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What is fostering?

Through no fault of their own many young people aren't able to live at home. If there are no extended family members available to care for them, they may get placed in Foster Families.

Foster Families must provide warm, loving and save homes where the young people in their care can thrive and grow.

Fostering can be for short periods of time or long term. Many of our families have care for babies through to their adult life's.....and beyond.

If you'd like to know more, get in touch.

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Fostering is providing a home for a young person.

Foster Care is about caring for a child or young person in your own home. For a whole
variety of reasons children are placed with foster carers by children’s social care services.

Some of these children may eventually return to their families. In some cases, this may take a matter of days or weeks, in others it may take much longer. Some children may go on to be adopted or some may stay in foster care on a long-term or permanent basis.

Foster care provides the opportunity for children to live in a family home environment.

Foster carers are members of the public who have been trained and assessed to care for looked after children. Foster carers work with fostered children and other relevant agencies to maintain routines and high-quality care.

Children who do live within a foster family are encouraged to develop and succeed whilst they may be experiencing a difficult period in their life.

The young people we support

Children of all ages need temporary foster care. Usually, foster carers concentrate on a specific age group according to their preference or family circumstances. Children often come into care with brothers and sisters and it is important to keep siblings together; so, it helps to have foster carers who can take two or possibly three children.

Wherever possible, children are prepared for separation and foster carers play a major role in maintaining their contact with parents. However, some children may be removed under traumatic and emergency circumstances and present with significant emotional and behavioural difficulties, they will need understanding and a sensitive and patient approach to their care.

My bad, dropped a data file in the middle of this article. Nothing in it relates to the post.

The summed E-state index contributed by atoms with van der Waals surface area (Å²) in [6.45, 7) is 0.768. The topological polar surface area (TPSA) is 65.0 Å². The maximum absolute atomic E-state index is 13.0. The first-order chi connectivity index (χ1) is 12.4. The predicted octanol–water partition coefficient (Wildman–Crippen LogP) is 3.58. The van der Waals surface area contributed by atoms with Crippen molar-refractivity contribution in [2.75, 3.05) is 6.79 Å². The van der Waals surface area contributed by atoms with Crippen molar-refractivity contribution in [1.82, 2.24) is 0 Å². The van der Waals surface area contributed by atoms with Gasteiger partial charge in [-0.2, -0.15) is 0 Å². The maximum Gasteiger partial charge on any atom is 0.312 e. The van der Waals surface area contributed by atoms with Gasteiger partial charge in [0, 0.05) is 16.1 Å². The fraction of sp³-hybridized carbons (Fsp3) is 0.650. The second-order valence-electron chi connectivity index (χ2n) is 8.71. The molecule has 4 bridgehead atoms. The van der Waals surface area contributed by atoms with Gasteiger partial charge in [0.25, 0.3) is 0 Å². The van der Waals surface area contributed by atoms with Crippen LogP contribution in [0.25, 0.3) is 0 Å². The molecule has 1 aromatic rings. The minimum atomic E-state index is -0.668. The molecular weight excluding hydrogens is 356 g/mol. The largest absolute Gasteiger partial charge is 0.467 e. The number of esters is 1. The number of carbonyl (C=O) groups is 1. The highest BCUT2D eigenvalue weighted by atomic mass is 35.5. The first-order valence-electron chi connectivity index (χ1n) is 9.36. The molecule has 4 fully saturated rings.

Sometimes, a young person who has recently become a parent can be placed in foster care along with their baby. These placements  generally focus on assessing the parent’s ability to care for the child and identify support needs.

Why do young people come into care?

Children and young people need to be placed in foster care for a variety of reasons which may include:
- Breakdown of relationship with parents
- Family breakdown
- Domestic violence
- Physical abuse
- Illness or death of a parent(s)
- Sexual abuse
- Neglect
- Emotional abuse
- They may be an unaccompanied asylum-seeking child or young person

FAQS

 We understand you may have some questions around the process so we compiled a list of the ones we get asked on a regular basis. 

There is not a qualification as such, but they do go through a comprehensive process of assessment, training and checks before we approve them as carers. All our Foster Carers have had police checks, medicals and further checks as deemed appropriate under the Fostering Regulations 2011.

  • To provide the child or young person with a safe and nurturing environment
  • The Foster Carer is expected to help any fostered child to keep in planned contact with their friends and family
  • To make day to day decisions about the child’s routine care
  • To share information with Children’s Social Care and not to keep secrets or agree to keep relevant information shared with them
  • Establish clear, fair and consistent boundaries
  • Deal with negative behaviour in a positive way
  • Encourage a child’s self-esteem and positive self-image
  • Work openly with all other agencies involved
  • Help the child to be heard and listened to

The term ‘long term foster care’ is used by Social Workers to describe the needs of children for whom Children’s Social Care must find permanent alternative families for the duration of childhood.

Children’s Social Care have a duty to protect children from significant harm. They work hard to assist parents to care for their children. However, in some cases, a child may not be safe within the birth family and will not be able to return home. Such children may need adoptive parents, a long-term foster placement or other care arrangements, lasting the duration of childhood.

This will depend upon each child’s situation. Children who need permanent care will generally have plans agreed and protected by a Court Order. The decision will already have been made that a child cannot be cared for by their birth parent(s).

However, depending upon the situation there may still be benefit for a child continuing to have some contact with a parent or relative either indirectly (by letter, exchange of photographs etc) or by direct contact. If the placement is short term, there will probably be ongoing and regular contact with the birth family.

GET IN TOUCH

  • 0333 77 22 333

  • hello@unityfostercare.co.uk

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